• symbiosis;
  • rhizobium;
  • beta-rhizobia;
  • nickel;
  • metal tolerance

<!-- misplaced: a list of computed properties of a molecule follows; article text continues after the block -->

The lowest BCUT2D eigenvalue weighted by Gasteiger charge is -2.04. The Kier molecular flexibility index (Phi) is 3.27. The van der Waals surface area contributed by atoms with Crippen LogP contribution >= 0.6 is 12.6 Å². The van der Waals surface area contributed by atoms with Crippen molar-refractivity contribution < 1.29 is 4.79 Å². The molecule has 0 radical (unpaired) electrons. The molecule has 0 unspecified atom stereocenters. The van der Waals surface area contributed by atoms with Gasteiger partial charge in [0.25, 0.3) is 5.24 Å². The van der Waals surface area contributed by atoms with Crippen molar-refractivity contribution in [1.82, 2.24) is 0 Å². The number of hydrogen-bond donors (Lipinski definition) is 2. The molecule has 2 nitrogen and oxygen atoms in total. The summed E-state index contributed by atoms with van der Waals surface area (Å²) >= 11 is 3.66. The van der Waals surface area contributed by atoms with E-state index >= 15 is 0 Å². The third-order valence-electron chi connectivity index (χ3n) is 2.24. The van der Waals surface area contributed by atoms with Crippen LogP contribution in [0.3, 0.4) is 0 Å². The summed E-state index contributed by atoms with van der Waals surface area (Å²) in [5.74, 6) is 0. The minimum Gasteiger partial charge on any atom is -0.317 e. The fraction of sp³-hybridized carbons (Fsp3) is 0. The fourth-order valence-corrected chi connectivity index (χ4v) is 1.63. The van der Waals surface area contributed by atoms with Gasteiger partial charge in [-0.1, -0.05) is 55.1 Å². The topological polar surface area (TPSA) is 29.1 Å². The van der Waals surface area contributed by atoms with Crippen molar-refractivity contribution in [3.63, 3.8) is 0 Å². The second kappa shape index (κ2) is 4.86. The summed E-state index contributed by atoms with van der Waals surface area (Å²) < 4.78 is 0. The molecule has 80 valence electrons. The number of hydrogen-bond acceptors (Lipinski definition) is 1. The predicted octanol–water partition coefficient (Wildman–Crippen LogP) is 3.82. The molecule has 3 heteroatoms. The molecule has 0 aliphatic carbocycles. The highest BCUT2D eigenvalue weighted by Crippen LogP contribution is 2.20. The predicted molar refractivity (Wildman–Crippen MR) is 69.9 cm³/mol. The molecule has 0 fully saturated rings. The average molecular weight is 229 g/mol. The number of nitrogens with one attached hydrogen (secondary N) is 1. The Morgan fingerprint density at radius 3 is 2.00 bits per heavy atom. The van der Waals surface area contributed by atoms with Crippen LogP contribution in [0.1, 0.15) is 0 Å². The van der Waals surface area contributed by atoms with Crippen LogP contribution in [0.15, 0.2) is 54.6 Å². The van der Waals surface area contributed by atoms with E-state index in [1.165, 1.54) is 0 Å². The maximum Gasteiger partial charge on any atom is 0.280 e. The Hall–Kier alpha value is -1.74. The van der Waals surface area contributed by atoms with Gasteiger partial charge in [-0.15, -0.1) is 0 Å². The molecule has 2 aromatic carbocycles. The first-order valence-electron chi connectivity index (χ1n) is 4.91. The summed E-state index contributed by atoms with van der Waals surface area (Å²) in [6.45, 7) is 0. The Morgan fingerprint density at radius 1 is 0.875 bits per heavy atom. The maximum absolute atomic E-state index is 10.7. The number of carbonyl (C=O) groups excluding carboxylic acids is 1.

Rhizobia are soil bacteria able to develop a nitrogen-fixing symbiosis with legumes. They are taxonomically spread among the alpha and beta subclasses of the Proteobacteria. Mimosa pudica, a tropical invasive weed, has been found to have an affinity for beta-rhizobia, including species within the Burkholderia and Cupriavidus genera. In this study, we describe the diversity of M. pudica symbionts in the island of New Caledonia, which is characterized by soils with high heavy metal content, especially of Ni. By using a plant-trapping approach on four soils, we isolated 96 strains, the great majority of which belonged to the species Cupriavidus taiwanensis (16S rRNA and recA gene phylogenies). A few Rhizobium strains in the newly described species Rhizobium mesoamericanum were also isolated. The housekeeping and nod gene phylogenies supported the hypothesis of the arrival of the C. taiwanensis and Rmesoamericanum strains together with their host at the time of the introduction of M. pudica in New Caledonia (NC) for its use as a fodder. The C. taiwanensis strains exhibited various tolerances to Ni, Zn and Cr, suggesting their adaptation to the specific environments in NC. Specific metal tolerance marker genes were found in the genomes of these symbionts, and their origin was investigated by phylogenetic analyses.